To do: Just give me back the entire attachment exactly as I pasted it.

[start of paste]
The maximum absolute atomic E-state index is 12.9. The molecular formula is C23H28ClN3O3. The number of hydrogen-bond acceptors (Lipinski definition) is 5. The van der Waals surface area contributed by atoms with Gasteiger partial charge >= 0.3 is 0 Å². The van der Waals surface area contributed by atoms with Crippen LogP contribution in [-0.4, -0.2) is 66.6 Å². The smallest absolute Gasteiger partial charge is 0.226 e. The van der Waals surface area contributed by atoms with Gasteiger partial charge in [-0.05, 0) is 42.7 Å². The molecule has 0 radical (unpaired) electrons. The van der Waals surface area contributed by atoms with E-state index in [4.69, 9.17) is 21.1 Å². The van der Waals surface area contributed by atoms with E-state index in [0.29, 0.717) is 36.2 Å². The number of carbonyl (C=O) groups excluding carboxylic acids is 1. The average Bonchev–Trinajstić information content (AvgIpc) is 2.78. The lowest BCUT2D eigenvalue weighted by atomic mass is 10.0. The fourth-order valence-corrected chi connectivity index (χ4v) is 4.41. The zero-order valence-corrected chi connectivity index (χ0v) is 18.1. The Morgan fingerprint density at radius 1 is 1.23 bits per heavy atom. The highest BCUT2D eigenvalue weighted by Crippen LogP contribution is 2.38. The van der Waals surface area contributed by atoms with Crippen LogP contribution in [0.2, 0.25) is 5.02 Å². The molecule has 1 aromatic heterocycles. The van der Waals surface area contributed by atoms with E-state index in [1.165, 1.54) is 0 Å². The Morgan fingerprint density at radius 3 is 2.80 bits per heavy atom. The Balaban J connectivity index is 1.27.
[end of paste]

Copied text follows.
The maximum absolute atomic E-state index is 12.9. The molecular formula is C23H28ClN3O3. The number of hydrogen-bond acceptors (Lipinski definition) is 5. The van der Waals surface area contributed by atoms with Gasteiger partial charge >= 0.3 is 0 Å². The van der Waals surface area contributed by atoms with Crippen LogP contribution in [-0.4, -0.2) is 66.6 Å². The smallest absolute Gasteiger partial charge is 0.226 e. The van der Waals surface area contributed by atoms with Gasteiger partial charge in [-0.05, 0) is 42.7 Å². The molecule has 0 radical (unpaired) electrons. The van der Waals surface area contributed by atoms with E-state index in [4.69, 9.17) is 21.1 Å². The van der Waals surface area contributed by atoms with E-state index in [0.29, 0.717) is 36.2 Å². The number of carbonyl (C=O) groups excluding carboxylic acids is 1. The average Bonchev–Trinajstić information content (AvgIpc) is 2.78. The lowest BCUT2D eigenvalue weighted by atomic mass is 10.0. The fourth-order valence-corrected chi connectivity index (χ4v) is 4.41. The zero-order valence-corrected chi connectivity index (χ0v) is 18.1. The Morgan fingerprint density at radius 1 is 1.23 bits per heavy atom. The highest BCUT2D eigenvalue weighted by Crippen LogP contribution is 2.38. The van der Waals surface area contributed by atoms with Crippen LogP contribution in [0.2, 0.25) is 5.02 Å². The molecule has 1 aromatic heterocycles. The van der Waals surface area contributed by atoms with E-state index in [1.165, 1.54) is 0 Å². The Morgan fingerprint density at radius 3 is 2.80 bits per heavy atom. The Balaban J connectivity index is 1.27.